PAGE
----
Last night in the House of Commons, local MP Tim Farron tabled an amendment to the Levelling Up and Regeneration Bill, calling for support for struggling businesses in Cumbria's town and villages centres.
Tim's amendment would have required the Chancellor to carry out a review of business rates, and consider the impact of the current system on levelling up and regeneration.
Speaking in Parliament, Tim said: "We see the move towards online shopping and the pressure of the economic downturn with people having less money in their pockets, so our high streets - our town and village centres - are under enormous pressure. Business rates actively suppress entrepreneurial spirit.
"For many businesses in my community - in Westmorland and in towns such as Kendal - and in towns further afield such as Appleby, Kirkby Stephen, Sedbergh, Windermere, Ambleside and Grange, the use of town centre premises would be a valuable addition to what they do, and yet they stay out of town and village centres because business rates keep them out.
"Reform is essential. There is demand from many businesses to have a town or village centre presence, yet business rates put them off. Why do the Government not carry out their manifesto promise? Adopting New Clause 46 would give them the opportunity to do just that."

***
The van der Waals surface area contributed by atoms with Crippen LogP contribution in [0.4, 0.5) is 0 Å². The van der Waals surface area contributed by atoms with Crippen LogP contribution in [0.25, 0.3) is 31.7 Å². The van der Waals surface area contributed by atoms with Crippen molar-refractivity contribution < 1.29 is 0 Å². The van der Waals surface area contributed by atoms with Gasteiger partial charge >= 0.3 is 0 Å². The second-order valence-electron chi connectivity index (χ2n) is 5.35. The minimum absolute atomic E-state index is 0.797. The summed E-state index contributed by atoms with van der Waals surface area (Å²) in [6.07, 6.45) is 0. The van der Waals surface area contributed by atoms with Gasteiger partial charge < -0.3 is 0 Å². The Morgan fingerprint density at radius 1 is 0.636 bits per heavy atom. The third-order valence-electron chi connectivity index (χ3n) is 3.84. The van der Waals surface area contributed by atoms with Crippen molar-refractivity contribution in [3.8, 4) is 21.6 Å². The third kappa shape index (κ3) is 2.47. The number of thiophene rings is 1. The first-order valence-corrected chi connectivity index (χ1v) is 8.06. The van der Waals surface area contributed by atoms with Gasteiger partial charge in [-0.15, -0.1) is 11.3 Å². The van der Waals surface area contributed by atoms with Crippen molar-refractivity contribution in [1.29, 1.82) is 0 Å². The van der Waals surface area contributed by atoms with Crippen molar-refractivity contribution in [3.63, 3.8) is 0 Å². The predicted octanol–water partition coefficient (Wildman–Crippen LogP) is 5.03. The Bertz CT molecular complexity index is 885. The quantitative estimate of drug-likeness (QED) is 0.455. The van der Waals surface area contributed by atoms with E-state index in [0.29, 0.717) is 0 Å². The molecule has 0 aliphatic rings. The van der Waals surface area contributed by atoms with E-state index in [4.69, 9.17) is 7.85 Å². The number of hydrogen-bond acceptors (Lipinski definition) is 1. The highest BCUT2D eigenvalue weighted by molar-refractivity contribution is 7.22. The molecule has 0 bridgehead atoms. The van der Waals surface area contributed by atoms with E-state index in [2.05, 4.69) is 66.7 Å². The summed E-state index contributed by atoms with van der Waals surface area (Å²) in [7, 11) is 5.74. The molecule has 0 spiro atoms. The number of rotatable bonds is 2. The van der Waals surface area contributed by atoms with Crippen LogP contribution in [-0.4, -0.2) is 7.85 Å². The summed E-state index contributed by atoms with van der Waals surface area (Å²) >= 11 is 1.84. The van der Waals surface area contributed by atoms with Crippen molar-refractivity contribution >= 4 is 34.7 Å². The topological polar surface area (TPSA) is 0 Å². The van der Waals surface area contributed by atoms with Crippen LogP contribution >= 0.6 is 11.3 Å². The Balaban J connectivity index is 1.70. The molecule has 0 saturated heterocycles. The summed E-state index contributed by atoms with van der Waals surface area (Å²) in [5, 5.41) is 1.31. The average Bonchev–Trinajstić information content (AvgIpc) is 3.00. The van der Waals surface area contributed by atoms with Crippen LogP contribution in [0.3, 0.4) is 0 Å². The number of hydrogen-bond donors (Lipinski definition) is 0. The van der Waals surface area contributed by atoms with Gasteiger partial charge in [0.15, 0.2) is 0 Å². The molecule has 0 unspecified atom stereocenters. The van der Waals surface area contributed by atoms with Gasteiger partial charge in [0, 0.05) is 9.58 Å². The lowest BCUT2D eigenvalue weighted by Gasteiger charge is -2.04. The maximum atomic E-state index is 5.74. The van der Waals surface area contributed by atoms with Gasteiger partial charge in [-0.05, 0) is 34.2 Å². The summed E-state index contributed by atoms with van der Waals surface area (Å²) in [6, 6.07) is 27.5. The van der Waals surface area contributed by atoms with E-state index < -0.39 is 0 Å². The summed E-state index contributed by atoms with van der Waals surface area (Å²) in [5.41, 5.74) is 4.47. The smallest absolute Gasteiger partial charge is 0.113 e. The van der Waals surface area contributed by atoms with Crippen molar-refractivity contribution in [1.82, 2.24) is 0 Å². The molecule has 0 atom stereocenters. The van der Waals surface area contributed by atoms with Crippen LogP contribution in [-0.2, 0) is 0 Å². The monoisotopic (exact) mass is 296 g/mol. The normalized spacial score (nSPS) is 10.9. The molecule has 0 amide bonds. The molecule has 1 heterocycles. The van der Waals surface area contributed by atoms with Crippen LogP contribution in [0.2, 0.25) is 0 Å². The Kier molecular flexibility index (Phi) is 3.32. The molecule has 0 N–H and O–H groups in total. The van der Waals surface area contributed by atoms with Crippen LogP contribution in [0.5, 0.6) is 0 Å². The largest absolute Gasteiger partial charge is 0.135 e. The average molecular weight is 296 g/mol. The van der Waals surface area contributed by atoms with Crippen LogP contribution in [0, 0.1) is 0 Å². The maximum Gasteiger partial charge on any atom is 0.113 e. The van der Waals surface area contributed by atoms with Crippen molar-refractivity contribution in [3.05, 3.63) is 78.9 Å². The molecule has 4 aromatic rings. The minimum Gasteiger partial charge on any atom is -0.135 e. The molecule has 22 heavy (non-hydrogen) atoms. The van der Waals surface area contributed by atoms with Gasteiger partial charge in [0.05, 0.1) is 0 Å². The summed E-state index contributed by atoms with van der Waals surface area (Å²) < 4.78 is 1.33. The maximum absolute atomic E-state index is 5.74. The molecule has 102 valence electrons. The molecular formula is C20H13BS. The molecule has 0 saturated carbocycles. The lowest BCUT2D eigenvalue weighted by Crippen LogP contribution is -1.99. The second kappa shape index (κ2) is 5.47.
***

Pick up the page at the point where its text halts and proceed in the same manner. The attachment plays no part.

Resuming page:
However, 281 Conservative MPs voted against the amendment. It comes despite the Conservative 2019 manifesto promising a "fundamental review" of the business rates system to cut the burden of tax.
Speaking after the vote, Tim said: "Conservative MPs have thrown yet another manifesto promise on the scrap heap, along with their pledges not to raise taxes and to build new hospitals.
"Our town centres and high streets are facing a bleak few years ahead as Conservative tax rises and a record squeeze on living standards bite.
"But instead of offering a fundamental reform of the outdated and unfair business rates system, the Chancellor has hit small businesses with a massive stealth tax.
"It just shows that communities around the country are being completely taken for granted by the Conservatives, who have lost any right to call themselves the party of business"